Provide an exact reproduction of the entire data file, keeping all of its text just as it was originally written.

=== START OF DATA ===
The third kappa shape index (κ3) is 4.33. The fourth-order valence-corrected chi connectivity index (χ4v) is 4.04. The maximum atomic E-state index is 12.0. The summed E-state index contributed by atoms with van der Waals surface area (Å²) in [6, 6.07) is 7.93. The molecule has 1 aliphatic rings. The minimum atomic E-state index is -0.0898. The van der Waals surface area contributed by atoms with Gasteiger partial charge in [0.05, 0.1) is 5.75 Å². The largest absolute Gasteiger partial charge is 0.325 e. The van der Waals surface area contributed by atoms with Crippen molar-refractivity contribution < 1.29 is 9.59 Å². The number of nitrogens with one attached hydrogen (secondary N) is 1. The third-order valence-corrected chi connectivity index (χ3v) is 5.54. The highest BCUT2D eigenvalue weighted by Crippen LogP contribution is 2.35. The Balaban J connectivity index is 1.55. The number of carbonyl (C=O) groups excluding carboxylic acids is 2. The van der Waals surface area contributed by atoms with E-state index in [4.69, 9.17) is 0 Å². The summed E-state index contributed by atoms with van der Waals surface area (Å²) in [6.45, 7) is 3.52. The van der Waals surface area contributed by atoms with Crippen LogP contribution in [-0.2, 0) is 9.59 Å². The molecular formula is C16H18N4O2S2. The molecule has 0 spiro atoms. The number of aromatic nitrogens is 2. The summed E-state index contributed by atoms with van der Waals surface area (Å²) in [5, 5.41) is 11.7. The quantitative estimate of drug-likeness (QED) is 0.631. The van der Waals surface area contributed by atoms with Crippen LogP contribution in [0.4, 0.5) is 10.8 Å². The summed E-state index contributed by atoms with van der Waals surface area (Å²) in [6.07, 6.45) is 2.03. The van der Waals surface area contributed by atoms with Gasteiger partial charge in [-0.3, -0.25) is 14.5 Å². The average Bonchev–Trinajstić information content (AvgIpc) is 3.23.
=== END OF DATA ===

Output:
The third kappa shape index (κ3) is 4.33. The fourth-order valence-corrected chi connectivity index (χ4v) is 4.04. The maximum atomic E-state index is 12.0. The summed E-state index contributed by atoms with van der Waals surface area (Å²) in [6, 6.07) is 7.93. The molecule has 1 aliphatic rings. The minimum atomic E-state index is -0.0898. The van der Waals surface area contributed by atoms with Gasteiger partial charge in [0.05, 0.1) is 5.75 Å². The largest absolute Gasteiger partial charge is 0.325 e. The van der Waals surface area contributed by atoms with Crippen molar-refractivity contribution < 1.29 is 9.59 Å². The number of nitrogens with one attached hydrogen (secondary N) is 1. The third-order valence-corrected chi connectivity index (χ3v) is 5.54. The highest BCUT2D eigenvalue weighted by Crippen LogP contribution is 2.35. The Balaban J connectivity index is 1.55. The number of carbonyl (C=O) groups excluding carboxylic acids is 2. The van der Waals surface area contributed by atoms with E-state index in [4.69, 9.17) is 0 Å². The summed E-state index contributed by atoms with van der Waals surface area (Å²) in [6.45, 7) is 3.52. The van der Waals surface area contributed by atoms with Crippen LogP contribution in [-0.2, 0) is 9.59 Å². The molecular formula is C16H18N4O2S2. The molecule has 0 spiro atoms. The number of aromatic nitrogens is 2. The summed E-state index contributed by atoms with van der Waals surface area (Å²) in [5, 5.41) is 11.7. The quantitative estimate of drug-likeness (QED) is 0.631. The van der Waals surface area contributed by atoms with Crippen LogP contribution in [0.4, 0.5) is 10.8 Å². The summed E-state index contributed by atoms with van der Waals surface area (Å²) in [6.07, 6.45) is 2.03. The van der Waals surface area contributed by atoms with Gasteiger partial charge in [-0.3, -0.25) is 14.5 Å². The average Bonchev–Trinajstić information content (AvgIpc) is 3.23.